China’s top leader, Xi Jinping, secured a groundbreaking third leadership term on Sunday and introduced a new Politburo Standing Committee stacked with loyalists in a clean sweep not seen since the era of Communist Party founder Mao Zedong.
Financial markets were rattled on expectations that Xi’s policy agenda of bolstering national security and the party’s political security would shift the world’s second-largest economy toward a more state-led model. That could make maintaining political ties and the party’s ideology a higher priority than achieving economic growth and policy reform, economists said.
The selloff in Chinese assets in part reflects expectations Xi will continue with the country’s zero-COVID policy, which has resulted in sweeping lockdowns in an effort to contain the virus, said Fawad Razaqzada, market analyst at City Index and Forex.com.
“Investors are also worried that because of Xi’s loyalists being concentrated at the top of the decision-making body, there is the potential for more policy mistakes that could cause severe damage to the future path of growth. Xi will have a lot more say in how future policies will shape,” Razaqzada wrote.
Chinese stock markets tumbled on Monday with Hong Kong’s Hang Seng
ending more than 6% lower to a new 13-year low. Shares in mainland China also plunged on Monday, although not by as much. The Shanghai Composite
finished 2% lower, and the benchmark CSI 300
In the U.S., the New York-listed shares of China-based companies plummeted with the top five biggest Chinese companies by market capitalization wiping a total of $55 billion as of Monday afternoon, according to Dow Jones Market data. Tech giants Alibaba Group Holding Ltd.
Tencent Holdings Ltd.
tumbled 12.5%, 14.2% and 16.7%, respectively.
Meanwhile, the offshore Chinese yuan
fell 1.3% to 7.3253 per dollar on Monday, an all-time low on record based on data back to 2010, according to Dow Jones Market Data.
Markets Live: A historically bad day for China’s yuan
The heavy selling in China-related assets was particularly jarring given the rosier-than-expected third quarter GDP data. China’s economy expanded by 3.9% in the three months ended Sept. 30 from a year earlier, the government said Monday in a release that was abruptly postponed as Communist Party leaders gathered last week for the congress.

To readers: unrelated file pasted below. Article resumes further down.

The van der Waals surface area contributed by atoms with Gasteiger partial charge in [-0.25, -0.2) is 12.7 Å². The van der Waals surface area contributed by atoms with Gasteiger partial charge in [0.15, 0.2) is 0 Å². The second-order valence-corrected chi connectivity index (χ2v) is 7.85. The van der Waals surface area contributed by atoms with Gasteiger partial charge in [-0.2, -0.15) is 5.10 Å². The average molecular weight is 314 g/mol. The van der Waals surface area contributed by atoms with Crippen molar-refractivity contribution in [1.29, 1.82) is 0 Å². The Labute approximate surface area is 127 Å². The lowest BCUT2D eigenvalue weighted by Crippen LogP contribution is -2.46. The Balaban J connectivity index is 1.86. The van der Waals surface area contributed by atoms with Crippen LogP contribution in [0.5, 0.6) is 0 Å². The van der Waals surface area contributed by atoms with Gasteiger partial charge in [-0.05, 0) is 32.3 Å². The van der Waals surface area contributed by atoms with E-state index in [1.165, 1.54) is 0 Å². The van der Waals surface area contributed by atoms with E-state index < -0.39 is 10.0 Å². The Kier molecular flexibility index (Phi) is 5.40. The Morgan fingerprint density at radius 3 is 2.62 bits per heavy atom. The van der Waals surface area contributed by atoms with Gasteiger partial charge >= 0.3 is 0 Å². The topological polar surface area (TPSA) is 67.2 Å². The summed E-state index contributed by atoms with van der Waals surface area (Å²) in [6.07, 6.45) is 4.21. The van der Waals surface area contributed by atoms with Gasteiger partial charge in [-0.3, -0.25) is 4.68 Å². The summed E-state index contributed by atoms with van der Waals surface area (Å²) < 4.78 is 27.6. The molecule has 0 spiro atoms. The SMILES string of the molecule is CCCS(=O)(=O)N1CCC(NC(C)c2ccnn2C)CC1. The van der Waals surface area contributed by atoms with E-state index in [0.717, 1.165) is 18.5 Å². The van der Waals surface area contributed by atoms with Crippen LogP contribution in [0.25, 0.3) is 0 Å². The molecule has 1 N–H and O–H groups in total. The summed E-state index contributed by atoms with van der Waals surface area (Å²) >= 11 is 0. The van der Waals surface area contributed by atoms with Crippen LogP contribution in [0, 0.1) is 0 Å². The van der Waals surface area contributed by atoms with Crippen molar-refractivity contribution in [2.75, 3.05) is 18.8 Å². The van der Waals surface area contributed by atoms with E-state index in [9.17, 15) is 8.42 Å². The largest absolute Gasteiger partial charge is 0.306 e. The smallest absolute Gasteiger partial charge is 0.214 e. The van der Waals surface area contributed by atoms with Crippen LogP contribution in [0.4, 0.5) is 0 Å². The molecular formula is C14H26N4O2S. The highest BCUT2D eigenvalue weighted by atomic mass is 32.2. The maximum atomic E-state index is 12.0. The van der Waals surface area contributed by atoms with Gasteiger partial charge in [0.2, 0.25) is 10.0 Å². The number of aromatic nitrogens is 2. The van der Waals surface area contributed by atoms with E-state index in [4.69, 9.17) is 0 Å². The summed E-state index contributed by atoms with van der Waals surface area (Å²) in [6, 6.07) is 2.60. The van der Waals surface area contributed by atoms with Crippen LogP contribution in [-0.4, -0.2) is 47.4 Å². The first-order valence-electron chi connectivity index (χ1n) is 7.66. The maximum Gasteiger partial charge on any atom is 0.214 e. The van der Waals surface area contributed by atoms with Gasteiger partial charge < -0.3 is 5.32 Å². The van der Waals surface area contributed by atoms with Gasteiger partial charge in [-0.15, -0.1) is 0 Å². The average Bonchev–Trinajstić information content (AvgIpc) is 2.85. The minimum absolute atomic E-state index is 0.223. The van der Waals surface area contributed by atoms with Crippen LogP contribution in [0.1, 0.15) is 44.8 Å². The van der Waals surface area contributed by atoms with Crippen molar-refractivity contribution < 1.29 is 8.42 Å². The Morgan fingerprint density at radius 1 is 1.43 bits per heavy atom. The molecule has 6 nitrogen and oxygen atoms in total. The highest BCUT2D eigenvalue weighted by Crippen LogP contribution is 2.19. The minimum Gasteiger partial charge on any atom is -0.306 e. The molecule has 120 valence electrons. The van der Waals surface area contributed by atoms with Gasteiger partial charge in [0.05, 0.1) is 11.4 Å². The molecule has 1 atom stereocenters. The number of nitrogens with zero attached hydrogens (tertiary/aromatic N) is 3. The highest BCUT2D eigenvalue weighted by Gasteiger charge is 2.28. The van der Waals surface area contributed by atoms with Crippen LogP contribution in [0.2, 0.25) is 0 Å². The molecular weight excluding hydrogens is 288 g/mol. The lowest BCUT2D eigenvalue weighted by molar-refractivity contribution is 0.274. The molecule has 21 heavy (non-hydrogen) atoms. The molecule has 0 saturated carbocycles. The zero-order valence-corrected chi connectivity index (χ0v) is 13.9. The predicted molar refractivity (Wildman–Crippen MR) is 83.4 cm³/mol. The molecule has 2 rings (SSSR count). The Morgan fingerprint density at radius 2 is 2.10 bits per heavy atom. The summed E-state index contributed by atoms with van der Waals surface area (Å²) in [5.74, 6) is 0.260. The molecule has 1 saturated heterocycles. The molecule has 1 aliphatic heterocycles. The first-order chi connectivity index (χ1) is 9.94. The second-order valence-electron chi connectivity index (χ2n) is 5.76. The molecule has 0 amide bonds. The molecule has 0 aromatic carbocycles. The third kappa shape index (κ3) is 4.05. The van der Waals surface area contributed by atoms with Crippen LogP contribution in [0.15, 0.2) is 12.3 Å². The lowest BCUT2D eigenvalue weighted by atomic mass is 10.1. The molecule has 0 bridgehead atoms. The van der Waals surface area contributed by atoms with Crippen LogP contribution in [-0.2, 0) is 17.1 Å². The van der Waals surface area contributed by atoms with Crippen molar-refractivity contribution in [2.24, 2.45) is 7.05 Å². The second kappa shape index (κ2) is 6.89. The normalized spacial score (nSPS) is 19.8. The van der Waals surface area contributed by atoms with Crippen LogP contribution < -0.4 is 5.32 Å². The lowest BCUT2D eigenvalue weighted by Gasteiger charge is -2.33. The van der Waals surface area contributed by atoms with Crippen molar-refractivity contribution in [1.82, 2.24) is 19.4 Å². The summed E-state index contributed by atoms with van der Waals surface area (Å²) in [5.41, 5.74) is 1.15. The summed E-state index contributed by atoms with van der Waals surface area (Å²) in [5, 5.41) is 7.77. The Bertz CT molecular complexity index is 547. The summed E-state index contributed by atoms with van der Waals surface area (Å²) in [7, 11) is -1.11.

The third-quarter performance exceeded market consensus of 3.4% and picked up from a 0.4% growth in the previous quarter, when growth was weighed down by a harsh two-month lockdown in Shanghai. However, the data brings the average growth for the first nine months of 2022 at 3.0%, well below the full-year target of 5.5% the government set in March.
Investors have been battered by China’s economic slowdown, due in large part to a stubborn strain of COVID-19 that has rippled through the country this year which forced hundreds of millions of people into lockdowns. Many had hoped Chinese leaders could spell out a pivot away from strict COVID-19 restrictions after the party congress.
However, Julian Evans-Pritchard, senior China economist of Capital Economics, thinks the outlook remains gloomy as the number of cities with outbreaks and lockdowns has risen to levels last seen during the peak of the Omicron wave earlier this year.
“There is no prospect of China lifting its zero-COVID policy in the near future, and we don’t expect any meaningful relaxation before 2024,” Evans-Pritchard said in a Monday note. “Recurring virus disruptions will therefore continue to weigh on in-person activity and further large-scale lockdowns can’t be ruled out.”
The “zero-COVID” approach also worsened the weakness in the country’s debt-laden property sector. Investors feared the housing-market meltdown could turn into a mortgage collapse and hoped Xi and his new standing committee could deliver more policy support to ignite a sales turnaround.
“There are also few signs of an imminent turnaround in the property sector,” said Evans-Pritchard. “We think official GDP will expand just 3.5% next year, with actual growth likely to be even weaker.”
In addition, the downturn in the real-estate market could further suppress commodity demand and sour investors’ sentiment.
“Given that China is the biggest commodity consumer in the world by virtue of its population and growth, its economic health has a great bearing on the course of commodity prices — particularly metals and minerals,” said Boris Ivanov, founder of Emiral Resources Ltd.
“President Xi’s Congress speech on Sunday (Oct. 16) signaled that this policy (zero-COVID) will remain unchanged. This will be sad news for investors and producers of metals & minerals like iron ore to crude oil who would prefer less draconian policies sapping commodity demand.”
Prices of base metals were higher on Monday, as better-than-expected economic data from China raised hopes of stronger demand. The most-traded November copper contract on the Shanghai Futures Exchange rose 1.3% to 63,910 yuan ($8,809.70) per metric ton, while aluminum gained 0.1% to 18,640 yuan per metric ton. On New York Mercantile Exchange, copper futures for December
were down 4 cents, or 1.3%, to $3.4305 per pound.